The reality of consumer transparency in B2B marketing

For many B2B marketers, the days of focusing their efforts solely on their business customers and their channels are relics of history: The “good old days” are a thing of the past. Your customers are feeling pressure like never before. Their consumers, the end users, have expectations born of unprecedented information being shared in social media. Now consumers expect not only retailers and service providers to have safe, sustainable methods of doing business but also suppliers and manufacturers at the beginning of the value chain.

This requires a shift in thinking on your part, from B2B to B2B2C. As B2B marketers, our businesses are rife with complexity already. Now we’re adding consumers to the mix.

For B2C marketers, consumer transparency is a necessity. As B2B marketers, you may think “this doesn’t apply to me” or “it’s certainly a stretch that it could apply to my business.” Maybe you’re right. But the threat is real.

This shift can profoundly impact your business and requires ongoing communication with your customers. If they’re feeling the heat from their consumers, they may bow to outcry before checking with you to see how you’re impacted. For example, a promise by a big box retailer related to sustainable packaging practices affects your suppliers up and down the value chain — the package design, the packaging materials, the distribution methods and the disposal and recycling processes. Ideally, all links in the value chain should be considered before making such promises to consumers, as the impact of these announcements can be substantial for the suppliers — and your business.

Consumer Transparency’s Impact on B2B Marketing [Free White Paper]

The key is to stay ahead of what consumers are demanding, monitoring social channels for conversation around hot-button issues, then approaching your customers to discuss a course of action together. But your world as you know it today will change. You’re now beholden to the end users as much as your own clients and customers. You’ll have to be vigilant and communicate thoroughly, potentially adjusting your organization to address concerns about safety and sustainability, then making those changes known to anyone who is interested and will listen.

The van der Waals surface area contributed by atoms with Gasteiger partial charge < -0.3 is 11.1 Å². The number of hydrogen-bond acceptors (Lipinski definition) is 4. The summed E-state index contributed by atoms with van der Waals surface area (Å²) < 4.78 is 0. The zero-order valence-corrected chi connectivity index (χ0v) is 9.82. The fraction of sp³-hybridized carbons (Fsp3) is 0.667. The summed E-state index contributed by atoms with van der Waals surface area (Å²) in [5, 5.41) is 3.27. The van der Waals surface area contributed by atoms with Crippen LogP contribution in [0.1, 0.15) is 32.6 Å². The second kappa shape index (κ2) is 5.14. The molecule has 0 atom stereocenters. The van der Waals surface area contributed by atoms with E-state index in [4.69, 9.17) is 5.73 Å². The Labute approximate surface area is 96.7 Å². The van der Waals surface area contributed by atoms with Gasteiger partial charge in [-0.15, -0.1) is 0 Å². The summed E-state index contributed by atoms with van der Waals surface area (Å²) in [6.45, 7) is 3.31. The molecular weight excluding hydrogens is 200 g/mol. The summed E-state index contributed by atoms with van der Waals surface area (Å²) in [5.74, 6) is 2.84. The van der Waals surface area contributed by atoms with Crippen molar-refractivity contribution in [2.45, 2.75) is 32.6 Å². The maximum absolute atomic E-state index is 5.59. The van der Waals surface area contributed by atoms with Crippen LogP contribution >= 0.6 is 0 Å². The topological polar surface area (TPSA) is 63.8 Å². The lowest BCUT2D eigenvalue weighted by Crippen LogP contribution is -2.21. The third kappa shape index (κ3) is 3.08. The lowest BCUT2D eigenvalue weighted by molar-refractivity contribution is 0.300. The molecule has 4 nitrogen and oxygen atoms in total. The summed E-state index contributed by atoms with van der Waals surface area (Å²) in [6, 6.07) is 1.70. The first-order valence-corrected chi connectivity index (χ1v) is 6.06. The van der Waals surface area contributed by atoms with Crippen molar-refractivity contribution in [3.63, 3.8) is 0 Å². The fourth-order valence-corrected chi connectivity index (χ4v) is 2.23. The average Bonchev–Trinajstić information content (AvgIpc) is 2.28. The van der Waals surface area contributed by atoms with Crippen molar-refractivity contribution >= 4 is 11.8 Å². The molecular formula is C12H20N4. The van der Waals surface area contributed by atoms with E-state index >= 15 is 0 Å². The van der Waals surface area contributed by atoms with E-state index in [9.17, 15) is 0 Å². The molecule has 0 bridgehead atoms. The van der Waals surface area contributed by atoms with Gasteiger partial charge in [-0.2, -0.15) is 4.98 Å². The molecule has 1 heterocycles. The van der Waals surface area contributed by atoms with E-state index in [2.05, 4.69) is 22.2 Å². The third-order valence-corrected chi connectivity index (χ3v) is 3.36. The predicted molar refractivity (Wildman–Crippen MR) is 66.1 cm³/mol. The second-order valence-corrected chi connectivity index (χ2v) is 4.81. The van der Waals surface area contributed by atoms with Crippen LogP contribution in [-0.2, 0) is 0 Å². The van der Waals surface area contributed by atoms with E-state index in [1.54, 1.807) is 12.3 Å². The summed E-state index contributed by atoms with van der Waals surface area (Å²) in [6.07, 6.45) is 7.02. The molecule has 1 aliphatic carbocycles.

But on the positive side, you’ll have increased visibility, which can work in your favor. Demonstrating that you’re an upstanding member of the value chain can only be good for business. Sure, it will require an investment on your part and the extra effort of public relations. But the payoff is a positive reputation that’s more apparent than before, being held up as a shining example of corporate good in the industry. More customers will want to be associated with you.

How you get there is just as critical. There are best practices you can employ to steer your company to positive results:

  1. Get ahead of it.
  2. Humanize it.
  3. Make it meaningful.
  4. Nurture advocates.
  5. Tell your story.

Consumer transparency is a market dynamic that’s real and here to stay. This is the new reality for B2B organizations, and it’s time to embrace the consumer by becoming more transparent. Being proactive in crossing that threshold will earn positive accolades and increased business. Your competitors might be holding off in entering this brave new world, which can give you an advantage as you make your way of doing business known. Accept the reality, take advantage of it and reap the benefits that are right around the corner.

For more ideas on how to navigate the B2B2C terrain, download this free white paper, B2B2C and Consumer Transparency’s Impact on B2B.

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